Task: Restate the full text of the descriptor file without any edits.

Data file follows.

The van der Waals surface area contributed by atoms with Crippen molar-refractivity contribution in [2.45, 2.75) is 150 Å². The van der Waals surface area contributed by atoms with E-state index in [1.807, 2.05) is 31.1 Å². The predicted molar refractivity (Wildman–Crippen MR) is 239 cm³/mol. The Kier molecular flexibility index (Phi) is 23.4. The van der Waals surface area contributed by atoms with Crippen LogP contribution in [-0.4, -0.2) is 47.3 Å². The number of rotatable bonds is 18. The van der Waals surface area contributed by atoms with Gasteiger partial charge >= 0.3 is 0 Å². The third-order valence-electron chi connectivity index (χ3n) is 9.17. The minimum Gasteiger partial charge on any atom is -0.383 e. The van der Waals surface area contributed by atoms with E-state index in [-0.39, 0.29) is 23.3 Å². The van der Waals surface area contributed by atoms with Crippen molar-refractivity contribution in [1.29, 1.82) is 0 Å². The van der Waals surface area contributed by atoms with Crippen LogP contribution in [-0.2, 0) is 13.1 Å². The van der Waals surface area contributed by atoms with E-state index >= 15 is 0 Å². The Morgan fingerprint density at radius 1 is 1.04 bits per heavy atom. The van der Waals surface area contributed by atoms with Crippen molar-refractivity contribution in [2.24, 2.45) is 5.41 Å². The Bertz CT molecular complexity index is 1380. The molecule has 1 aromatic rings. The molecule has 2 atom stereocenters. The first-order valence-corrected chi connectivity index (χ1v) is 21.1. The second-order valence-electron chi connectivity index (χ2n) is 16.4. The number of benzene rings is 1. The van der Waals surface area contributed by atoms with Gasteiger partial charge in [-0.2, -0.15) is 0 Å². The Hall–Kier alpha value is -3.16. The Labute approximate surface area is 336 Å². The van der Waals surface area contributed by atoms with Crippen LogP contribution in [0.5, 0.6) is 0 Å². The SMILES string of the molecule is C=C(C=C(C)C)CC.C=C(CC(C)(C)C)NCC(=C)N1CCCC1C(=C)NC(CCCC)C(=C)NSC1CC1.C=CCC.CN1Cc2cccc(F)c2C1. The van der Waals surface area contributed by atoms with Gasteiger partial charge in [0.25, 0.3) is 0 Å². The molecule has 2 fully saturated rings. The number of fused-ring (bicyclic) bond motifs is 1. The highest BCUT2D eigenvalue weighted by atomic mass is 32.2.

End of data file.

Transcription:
The van der Waals surface area contributed by atoms with Crippen molar-refractivity contribution in [2.45, 2.75) is 150 Å². The van der Waals surface area contributed by atoms with E-state index in [1.807, 2.05) is 31.1 Å². The predicted molar refractivity (Wildman–Crippen MR) is 239 cm³/mol. The Kier molecular flexibility index (Phi) is 23.4. The van der Waals surface area contributed by atoms with Crippen LogP contribution in [-0.4, -0.2) is 47.3 Å². The number of rotatable bonds is 18. The van der Waals surface area contributed by atoms with Gasteiger partial charge >= 0.3 is 0 Å². The third-order valence-electron chi connectivity index (χ3n) is 9.17. The minimum Gasteiger partial charge on any atom is -0.383 e. The van der Waals surface area contributed by atoms with E-state index in [-0.39, 0.29) is 23.3 Å². The van der Waals surface area contributed by atoms with Crippen molar-refractivity contribution in [1.29, 1.82) is 0 Å². The van der Waals surface area contributed by atoms with Crippen LogP contribution in [-0.2, 0) is 13.1 Å². The van der Waals surface area contributed by atoms with E-state index >= 15 is 0 Å². The Morgan fingerprint density at radius 1 is 1.04 bits per heavy atom. The van der Waals surface area contributed by atoms with Crippen molar-refractivity contribution in [2.24, 2.45) is 5.41 Å². The Bertz CT molecular complexity index is 1380. The molecule has 1 aromatic rings. The molecule has 2 atom stereocenters. The first-order valence-corrected chi connectivity index (χ1v) is 21.1. The second-order valence-electron chi connectivity index (χ2n) is 16.4. The number of benzene rings is 1. The van der Waals surface area contributed by atoms with Gasteiger partial charge in [-0.2, -0.15) is 0 Å². The Hall–Kier alpha value is -3.16. The Labute approximate surface area is 336 Å². The van der Waals surface area contributed by atoms with Crippen LogP contribution in [0.5, 0.6) is 0 Å². The SMILES string of the molecule is C=C(C=C(C)C)CC.C=C(CC(C)(C)C)NCC(=C)N1CCCC1C(=C)NC(CCCC)C(=C)NSC1CC1.C=CCC.CN1Cc2cccc(F)c2C1. The van der Waals surface area contributed by atoms with Gasteiger partial charge in [0.25, 0.3) is 0 Å². The molecule has 2 fully saturated rings. The number of fused-ring (bicyclic) bond motifs is 1. The highest BCUT2D eigenvalue weighted by atomic mass is 32.2.